Opinion: Why I don’t like the Porsche 911 Turbo

I might as well set fire to my own stake here, such is the popularity of the Porsche 911 Turbo. But, before you rush for your pitchforks, hear me out as it’s not all Turbos I dislike.

No, I dislike the water-cooled generation of 911 Turbos. They’re too clinical. Too precise. Ultimately, they are too good at what they do. It may sound bizarre to criticise a car for excelling but, it causes a huge problem for many car enthusiasts, myself included.

The latest 991 Turbo is a technological marvel. The rear-wheel steering system provides the car with an agility that a machine of such size just should not possess. What’s more, it does it without you, the driver, even noticing its existence.

Porsche 991 Turbo Lee
991 Turbo is incredibly accomplished, as Lee found out on his trip to Paris.

Since the 993, the 911 Turbo has enjoyed four-wheel drive and, in the 991, the system works seamlessly, providing traction in abundance. With 520bhp (560bhp in Turbo S spec) it’s necessary in applying all that firepower to the road.

Doing 138mph down the Wellington Straight at a sodden Silverstone National circuit left me in no doubt of the 991 Turbo’s inherent speed, and all the electronic aides kept me in a straight line without feeling like they interfered unnecessarily. But it didn’t really excite me.

Moving inside, the ergonomics of the Type-991 platform is excellent. The raised centre console provides easy access to the plethora of electronic controls, and the paddleshift-equipped Sport Design steering wheel is a delight to hold.

Porsche 991 Turbo S Silverstone
Putting a new Turbo S through its paces at Silverstone left a smile on Josh’s face. But he wouldn’t want to keep one.

But, for all the new 911 Turbo’s prowess, it lacks character. It’s a car designed to flatter average drivers with its flashy gizmos and gadgets. It’s incredibly easy to drive fast, and it’s incredibly easy to drive slow.

The turbo lag is non-existent thanks to the twin-turbochargers and variable turbine geometry, and the electric power steering helps to keep the car feeling manageable despite its 1,595kg base weight.

It’s the same situation with the original forced induction water-cooled 911, the 996 Turbo. As a engineering feat, it was way ahead of the competition but, as bland driving experiences go, the 996 Turbo is right up there in my books.

Porsche 911 Turbo Josh driving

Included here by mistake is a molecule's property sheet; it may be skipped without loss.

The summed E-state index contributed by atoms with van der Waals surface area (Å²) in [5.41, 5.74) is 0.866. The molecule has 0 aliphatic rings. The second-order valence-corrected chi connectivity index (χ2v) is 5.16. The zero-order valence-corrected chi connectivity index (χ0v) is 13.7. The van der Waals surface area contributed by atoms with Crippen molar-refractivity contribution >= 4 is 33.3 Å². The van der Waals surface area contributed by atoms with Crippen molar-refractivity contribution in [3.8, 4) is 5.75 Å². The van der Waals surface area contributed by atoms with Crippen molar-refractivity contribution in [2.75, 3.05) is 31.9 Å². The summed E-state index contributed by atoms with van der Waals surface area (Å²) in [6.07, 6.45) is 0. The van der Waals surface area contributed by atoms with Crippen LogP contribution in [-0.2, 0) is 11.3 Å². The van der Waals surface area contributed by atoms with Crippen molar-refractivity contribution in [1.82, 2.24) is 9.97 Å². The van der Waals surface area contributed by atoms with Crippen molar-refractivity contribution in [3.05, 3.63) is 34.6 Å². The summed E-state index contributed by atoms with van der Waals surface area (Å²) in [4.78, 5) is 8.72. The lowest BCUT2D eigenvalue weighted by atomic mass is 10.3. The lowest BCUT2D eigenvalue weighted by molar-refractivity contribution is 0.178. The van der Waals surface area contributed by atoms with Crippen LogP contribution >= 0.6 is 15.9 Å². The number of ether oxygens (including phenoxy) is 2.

Classic 911 Turbos provide a more engaging driving experience, according to Josh.

Compared to the original 930s, the modern Turbos just don’t thrill me. The characteristic flat-six sound is muted horrendously and, thanks to their prodigious grip, you have to be travelling at warp speed to get any sense of action.

By comparison, the Turbos of the Seventies and Eighties are incredibly flawed. The turbo lag can be counted in seconds, and their refinement doesn’t even come close to modern Zuffenhausen machinery.

Yet, the punch in the back as the 930’s torque kicks in is enough to make anyone smile. And, with its fearsome reputation, driving one fast or slow requires concentration and talent.

Porsche 930 LE Josh
The 930’s many idiosyncrasies are what makes the car so special. Do you agree?

While the air-cooled ‘six’ is quieter than its naturally aspirated cousins, the 930’s engine still retains an animalistic quality that the water-cooled powerplants lack. The aural drama is vital in providing the car’s character and, to me, its desirability.

This isn’t to say I wouldn’t accept a brand new 991 Turbo as a gift. I’d be stupid not to. But, given £120,000, I wouldn’t choose to spend my money on one. Such a large budget could buy me a host of cars with more character and long-term appeal.

I could get a classic 930 3.3-litre for my turbocharged kicks, and still afford a 997 GT3 Gen2 for larking about it, for example. Surely that’s not so bad?

Comments (5)

  • Rich Nicholls

    Have to agree. I delivered a 997 turbo for a photoshoot and covered many varied roads at a good lick. Could not believe the pace and poise it held. I was impressed but didn’t find it at all engaging and was unmoved by it as a driver’s car.

  • neillwatson

    Sorry, you’re wrong about the 996 Turbo. I’ll defend it to the death. It has just the right amount of turbo lag for a sense of occasion, great mid range power, a chassis that needs a bit of thought to get the best out of and not too much on the driver aid front, which can be switched off, should the urge take you.

    The seats are not the greatest, but the ride is a good compromise. Stay away from the Tiptronics, find one with the right set of suspension settings, learn to drive around the slight understeer and they’re a brilliant cross country car that still has enough involvement.

  • Ed Turner

    i’ve had a number of 911 turbo’s a 5 speed 930 a 964 turbo.
    I’ve had 3 996 Turbo’s. Best 911 Turbo bar none.

  • Ae Neuman

    agree with josh but… a good 997 turbo makes a fantastic long distance tourer, even with tiptronic ‘box. plus for daily use the water cooled cars have it all over the aircooled turbos.

  • Marie Bishops

    The author is a twat who has driven and. Not lived with these cars.
    He also cannot add up a nice 930 turbo and a gt2 i knocking on 160 grand these days.
    I run a 930 turbo its a heavy mans car not frighteningly quick but with frightening manners.
    Also running a 509 bhp 996 turbo manual it demands more focus and respect than the 930 the 996tt covers a lot of ground very very quickly and things can unravel just as fast.
    Don’t like tip but would love a late pdk as well